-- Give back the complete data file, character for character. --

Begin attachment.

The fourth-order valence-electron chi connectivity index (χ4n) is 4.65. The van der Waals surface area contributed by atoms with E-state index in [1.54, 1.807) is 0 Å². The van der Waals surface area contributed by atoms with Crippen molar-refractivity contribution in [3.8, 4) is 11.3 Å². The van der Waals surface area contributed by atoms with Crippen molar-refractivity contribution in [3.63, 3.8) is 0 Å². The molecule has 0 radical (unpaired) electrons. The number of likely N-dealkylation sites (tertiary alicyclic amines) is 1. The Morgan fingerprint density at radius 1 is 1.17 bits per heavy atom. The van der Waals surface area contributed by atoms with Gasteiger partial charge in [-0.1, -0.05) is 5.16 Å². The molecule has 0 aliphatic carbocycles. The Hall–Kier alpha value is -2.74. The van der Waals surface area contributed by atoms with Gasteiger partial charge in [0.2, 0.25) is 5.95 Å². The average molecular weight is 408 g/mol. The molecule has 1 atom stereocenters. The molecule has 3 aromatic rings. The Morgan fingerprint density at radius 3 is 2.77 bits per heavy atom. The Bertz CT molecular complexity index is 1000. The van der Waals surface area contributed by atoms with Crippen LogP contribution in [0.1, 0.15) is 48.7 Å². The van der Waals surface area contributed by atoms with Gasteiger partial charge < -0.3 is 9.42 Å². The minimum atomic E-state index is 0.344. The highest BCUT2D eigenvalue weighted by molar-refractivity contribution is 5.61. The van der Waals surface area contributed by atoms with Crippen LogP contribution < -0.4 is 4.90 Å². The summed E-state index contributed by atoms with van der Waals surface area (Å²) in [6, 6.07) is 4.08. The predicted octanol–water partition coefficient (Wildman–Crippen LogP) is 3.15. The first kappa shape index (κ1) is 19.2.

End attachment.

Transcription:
The fourth-order valence-electron chi connectivity index (χ4n) is 4.65. The van der Waals surface area contributed by atoms with E-state index in [1.54, 1.807) is 0 Å². The van der Waals surface area contributed by atoms with Crippen molar-refractivity contribution in [3.8, 4) is 11.3 Å². The van der Waals surface area contributed by atoms with Crippen molar-refractivity contribution in [3.63, 3.8) is 0 Å². The molecule has 0 radical (unpaired) electrons. The number of likely N-dealkylation sites (tertiary alicyclic amines) is 1. The Morgan fingerprint density at radius 1 is 1.17 bits per heavy atom. The van der Waals surface area contributed by atoms with Gasteiger partial charge in [-0.1, -0.05) is 5.16 Å². The molecule has 0 aliphatic carbocycles. The Hall–Kier alpha value is -2.74. The van der Waals surface area contributed by atoms with Gasteiger partial charge in [0.2, 0.25) is 5.95 Å². The average molecular weight is 408 g/mol. The molecule has 1 atom stereocenters. The molecule has 3 aromatic rings. The Morgan fingerprint density at radius 3 is 2.77 bits per heavy atom. The Bertz CT molecular complexity index is 1000. The van der Waals surface area contributed by atoms with Crippen LogP contribution in [0.1, 0.15) is 48.7 Å². The van der Waals surface area contributed by atoms with Gasteiger partial charge < -0.3 is 9.42 Å². The minimum atomic E-state index is 0.344. The highest BCUT2D eigenvalue weighted by molar-refractivity contribution is 5.61. The van der Waals surface area contributed by atoms with Crippen LogP contribution < -0.4 is 4.90 Å². The summed E-state index contributed by atoms with van der Waals surface area (Å²) in [6, 6.07) is 4.08. The predicted octanol–water partition coefficient (Wildman–Crippen LogP) is 3.15. The first kappa shape index (κ1) is 19.2.